Higher intake of whole grains has been associated with a lower risk of major chronic diseases, such as type 2 diabetes mellitus and cardiovascular disease (CVD), although limited prospective evidence exists regarding whole grains' association with mortality.
Although some studies have reported potential associations of dietary patterns with depression risk, a consistent perspective hasn’t been estimated to date. Therefore, we conducted this meta-analysis to evaluate the relation between dietary patterns and the risk of depression. A literature research was conducted searching MEDLINE and EMBASE databases up to September 2016. In total, 21 studies from ten countries met the inclusion criteria and were included in the present meta-analysis. A dietary pattern characterized by a high intakes of fruit, vegetables, whole grain, fish, olive oil, low-fat dairy and antioxidants and low intakes of animal foods was apparently associated with a decreased risk of depression. A dietary pattern characterized by a high consumption of red and/or processed meat, refined grains, sweets, high-fat dairy products, butter, potatoes and high-fat gravy, and low intakes of fruits and vegetables is associated with an increased risk of depression. The results of this meta-analysis suggest that healthy pattern may decrease the risk of depression, whereas western-style may increase the risk of depression. However, more randomized controlled trails and cohort studies are urgently required to confirm this findings.
BACKGROUND: Cardiovascular disease (CVD) is the leading cause of death in China and worldwide. Whole grain oats can reduce risk of CVD by reducing total and LDL-cholesterol, major risk factors for CVD. While this association has been established in many populations, data from Asian populations is limited. Thus, this study investigated the impact of oat consumption on cholesterol levels in Chinese adults. Male and female data from this work were previously published separately in Mandarin in two Chinese journals. The combined male and female data were reanalyzed and are presented here. METHODS: A randomized, controlled, parallel-arm study was conducted at Beijing Hospital, Beijing China. Subjects were adults (men and women) with mild to moderate hypercholesterolemia. The oat group (n=85) consumed 100 grams of instant oat cereal versus the control group (n=81) who consumed 100 grams of wheat flour-based noodles daily for 6 weeks. Laboratory and anthropometric measurements were conducted at baseline and at the end of the 6-week intervention. RESULTS: Dietary fiber intake increased significantly in the oat group compared to the control group at the end of the 6-week intervention. Total-, LDL-cholesterol and waist circumference decreased significantly in the oat group compared to the control. HDL-cholesterol decreased significantly in the control group versus the oat group. There were no significant changes in blood pressure, other anthropometric or laboratory measures between the two groups at the end of the intervention. CONCLUSIONS: Instant oatmeal consumed daily for 6 weeks significantly increased fiber intake and decreased major risk factors for CVD in Chinese adults with hypercholesterolemia. Increased consumption of whole grains, including oats, should continue to be encouraged.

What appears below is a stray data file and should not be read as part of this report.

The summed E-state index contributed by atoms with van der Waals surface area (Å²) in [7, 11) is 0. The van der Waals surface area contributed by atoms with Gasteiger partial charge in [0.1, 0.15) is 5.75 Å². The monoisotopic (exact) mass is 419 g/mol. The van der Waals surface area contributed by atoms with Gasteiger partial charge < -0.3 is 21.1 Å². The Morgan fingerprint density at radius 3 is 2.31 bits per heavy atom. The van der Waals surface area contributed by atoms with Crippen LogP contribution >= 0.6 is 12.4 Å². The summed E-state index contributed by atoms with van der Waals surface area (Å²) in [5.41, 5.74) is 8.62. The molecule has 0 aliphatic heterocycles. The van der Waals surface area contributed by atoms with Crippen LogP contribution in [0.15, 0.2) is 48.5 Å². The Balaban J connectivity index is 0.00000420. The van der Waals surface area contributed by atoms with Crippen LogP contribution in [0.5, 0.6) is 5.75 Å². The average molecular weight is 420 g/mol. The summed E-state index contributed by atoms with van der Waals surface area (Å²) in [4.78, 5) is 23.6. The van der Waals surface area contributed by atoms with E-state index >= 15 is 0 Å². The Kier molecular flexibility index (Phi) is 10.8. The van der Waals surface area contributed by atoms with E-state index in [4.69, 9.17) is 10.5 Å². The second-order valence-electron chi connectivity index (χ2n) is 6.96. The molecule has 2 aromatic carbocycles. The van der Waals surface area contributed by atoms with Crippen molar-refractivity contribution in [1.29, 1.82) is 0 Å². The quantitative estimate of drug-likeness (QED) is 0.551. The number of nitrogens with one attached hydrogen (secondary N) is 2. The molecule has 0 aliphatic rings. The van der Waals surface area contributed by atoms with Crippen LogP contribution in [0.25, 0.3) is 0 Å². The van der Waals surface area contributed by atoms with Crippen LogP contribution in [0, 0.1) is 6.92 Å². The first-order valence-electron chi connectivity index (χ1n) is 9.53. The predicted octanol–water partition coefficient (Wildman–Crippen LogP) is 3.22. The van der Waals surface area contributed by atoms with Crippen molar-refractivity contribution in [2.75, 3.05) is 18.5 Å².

Effects of aqueous soaking on the phytate and mineral contents and phytate:mineral ratios of wholegrain normal sorghum and maize and low phytate sorghum
- International journal of food sciences and nutrition
- Published over 5 years ago
Abstract Soaking of cereal grains has been suggested as a method to reduce their phytate content and hence increase their mineral availability. Whole and milled wholegrain, normal and low phytate sorghum and normal maize were studied. Soaking of unmilled sorghum and maize did not result in substantial reductions in phytate or mineral contents. With milled grains, phytate solubilisation was somewhat greater in maize than in sorghum after a short (1 h) soaking period but not after 6-12 h of soaking when practically all phytate had been solubilised. Also, with milled, low phyate sorghums, phytate solubilisation was not substantially higher than in their null controls. Soaking milled grain substantially reduced mineral contents and Ca × phytate:zinc molar ratios. However, the loss in soluble minerals could have a greater negative effect on mineral availability, compared to the positive effect of the phytate reduction. Thus, soaking does not seem to be a viable household method to improve sorghum and maize mineral availability.